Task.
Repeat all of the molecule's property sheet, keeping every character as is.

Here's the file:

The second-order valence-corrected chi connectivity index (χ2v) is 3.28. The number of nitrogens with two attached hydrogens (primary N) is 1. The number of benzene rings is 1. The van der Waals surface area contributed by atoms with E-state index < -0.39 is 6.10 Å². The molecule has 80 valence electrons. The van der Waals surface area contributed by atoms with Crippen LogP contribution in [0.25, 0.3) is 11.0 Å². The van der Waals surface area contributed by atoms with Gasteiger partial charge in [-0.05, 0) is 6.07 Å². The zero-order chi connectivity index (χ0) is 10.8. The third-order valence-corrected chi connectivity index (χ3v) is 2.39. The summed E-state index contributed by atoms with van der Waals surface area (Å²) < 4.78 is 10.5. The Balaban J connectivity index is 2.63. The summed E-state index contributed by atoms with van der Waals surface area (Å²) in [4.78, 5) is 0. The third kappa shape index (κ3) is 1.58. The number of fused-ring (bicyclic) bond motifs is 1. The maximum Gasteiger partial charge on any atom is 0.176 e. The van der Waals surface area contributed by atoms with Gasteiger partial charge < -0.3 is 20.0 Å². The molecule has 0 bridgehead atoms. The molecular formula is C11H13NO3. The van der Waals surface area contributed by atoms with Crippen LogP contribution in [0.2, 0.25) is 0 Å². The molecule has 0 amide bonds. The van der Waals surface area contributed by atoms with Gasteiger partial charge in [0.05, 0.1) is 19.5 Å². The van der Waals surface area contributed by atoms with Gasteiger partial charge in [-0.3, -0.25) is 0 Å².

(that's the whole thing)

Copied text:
The second-order valence-corrected chi connectivity index (χ2v) is 3.28. The number of nitrogens with two attached hydrogens (primary N) is 1. The number of benzene rings is 1. The van der Waals surface area contributed by atoms with E-state index < -0.39 is 6.10 Å². The molecule has 80 valence electrons. The van der Waals surface area contributed by atoms with Crippen LogP contribution in [0.25, 0.3) is 11.0 Å². The van der Waals surface area contributed by atoms with Gasteiger partial charge in [-0.05, 0) is 6.07 Å². The zero-order chi connectivity index (χ0) is 10.8. The third-order valence-corrected chi connectivity index (χ3v) is 2.39. The summed E-state index contributed by atoms with van der Waals surface area (Å²) < 4.78 is 10.5. The Balaban J connectivity index is 2.63. The summed E-state index contributed by atoms with van der Waals surface area (Å²) in [4.78, 5) is 0. The third kappa shape index (κ3) is 1.58. The number of fused-ring (bicyclic) bond motifs is 1. The maximum Gasteiger partial charge on any atom is 0.176 e. The van der Waals surface area contributed by atoms with Gasteiger partial charge < -0.3 is 20.0 Å². The molecule has 0 bridgehead atoms. The molecular formula is C11H13NO3. The van der Waals surface area contributed by atoms with Crippen LogP contribution in [0.2, 0.25) is 0 Å². The molecule has 0 amide bonds. The van der Waals surface area contributed by atoms with Gasteiger partial charge in [0.05, 0.1) is 19.5 Å². The van der Waals surface area contributed by atoms with Gasteiger partial charge in [-0.3, -0.25) is 0 Å².